Is It Worth It To Draft A Liability Waiver?

February 19, 2021

As a business owner, you might find yourself wondering if drafting a liability waiver is worth the trouble or not. A liability waiver has two main protective purposes. First, the use of contract law principles in the form of a waiver or release to excuse an organization for simple negligence. Second, as a form of written evidence that the organization has provided warning of the inherent risks involved.

For example, a sports organization uses a waiver to detail the known and unknown risks of injuries which may arise from participation in the sports. In the event of a lawsuit, the waiver can be used as proof that the participant has been an informed decision to participate in the sports willingly and that the sports organization has done its due diligence in sharing the risks involved accordingly.

By providing evidence that the party involved was warned of the risks involved, an argument can be made that the involved party (participant) has assumed the risks. This can be used to trigger the common-law assumption of risk (AOR) as a defense.

While it is important to ensure that the proper risk language has been used in the waiver, other evidence can be provided as proof that the organization has given sufficient warnings on the risks involved. Such evidence can come in the form of signs, verbal instructions, safety briefings, and brochures can be used to proof that the organization has provided sufficient warnings of the risks involved. 

How Effective Are Waivers?

A waiver can typically only be upheld during a lawsuit when the following conditions are met:

  • The waiver does not violate public policy or any state laws.
  • The waiver has been worded according to state laws which the organization is in.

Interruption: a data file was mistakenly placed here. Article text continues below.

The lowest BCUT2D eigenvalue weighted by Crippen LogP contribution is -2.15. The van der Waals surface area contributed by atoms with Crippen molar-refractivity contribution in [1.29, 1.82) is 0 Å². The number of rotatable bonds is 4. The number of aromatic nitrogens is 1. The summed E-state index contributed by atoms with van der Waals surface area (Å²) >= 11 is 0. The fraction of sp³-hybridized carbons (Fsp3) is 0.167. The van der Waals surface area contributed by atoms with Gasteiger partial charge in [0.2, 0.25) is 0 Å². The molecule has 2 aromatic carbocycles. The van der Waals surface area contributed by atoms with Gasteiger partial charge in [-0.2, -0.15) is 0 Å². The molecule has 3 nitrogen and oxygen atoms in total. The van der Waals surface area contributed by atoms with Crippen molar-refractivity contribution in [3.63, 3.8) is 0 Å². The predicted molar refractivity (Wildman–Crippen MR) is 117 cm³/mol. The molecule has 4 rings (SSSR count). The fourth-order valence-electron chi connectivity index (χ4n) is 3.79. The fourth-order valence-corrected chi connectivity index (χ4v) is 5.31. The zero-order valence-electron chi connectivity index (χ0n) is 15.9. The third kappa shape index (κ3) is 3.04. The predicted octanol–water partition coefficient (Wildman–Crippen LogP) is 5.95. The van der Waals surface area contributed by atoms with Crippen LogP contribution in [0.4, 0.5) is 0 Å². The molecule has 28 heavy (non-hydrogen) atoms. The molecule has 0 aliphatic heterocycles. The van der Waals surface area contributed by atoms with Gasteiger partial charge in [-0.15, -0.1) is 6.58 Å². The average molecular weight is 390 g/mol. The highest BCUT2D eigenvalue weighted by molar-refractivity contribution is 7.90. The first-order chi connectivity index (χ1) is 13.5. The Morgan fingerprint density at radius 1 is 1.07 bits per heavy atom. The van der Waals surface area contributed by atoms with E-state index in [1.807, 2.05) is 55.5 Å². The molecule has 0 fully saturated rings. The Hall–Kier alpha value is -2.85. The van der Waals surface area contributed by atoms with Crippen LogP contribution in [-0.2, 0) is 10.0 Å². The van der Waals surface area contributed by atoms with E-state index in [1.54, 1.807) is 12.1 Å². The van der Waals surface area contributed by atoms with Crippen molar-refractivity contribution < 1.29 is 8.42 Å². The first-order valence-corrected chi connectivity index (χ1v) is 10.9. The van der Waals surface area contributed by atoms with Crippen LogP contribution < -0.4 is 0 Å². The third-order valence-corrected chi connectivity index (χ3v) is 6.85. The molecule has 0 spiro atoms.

• The injury occurred from the risks that were stated in the waiver.

Although laws on waivers vary depending on the state, when it comes to adult injuries, waivers can be effective. Once all three conditions mentioned above are met, the lawsuit may be dismissed on summary judgement. In doing so, this can help reduce the legal cost drastically as dismissal on summary judgement means that the litigation process is concluded early.

Depending on the state that the organization is in, however, there may be situations in which a waiver may not be upheld even if the conditions above are met.

  • The involved party is a minor. Minors are not seen as legally competent, therefore binding agreements such as a waiver do not count. In certain states, however, parents may be allowed to sign waivers on behalf of their children.
  • The waiver goes against public policy of protecting the public, in which case the courts will deem the waiver as unenforceable.

How Can I Implement A Liability Waiver?

Waivers can be printed out and signed in paper. Depending on your business process, it may be good to have your customers or contractors sign them at the door or before any work proceeds. Alternatively, waivers can now also be signed online. Electronic waivers can be sent online to the involved parties, allowing you to even obtain the waiver in advance.

Contact us at WaiverFile today if you would like to find out more.

Disclaimer: The content on this site is not legal advice. No attorney-client relationship is established. To ensure your online consent form is legally binding based on your location, industry, and specific circumstances, consult a legal professional in your area.

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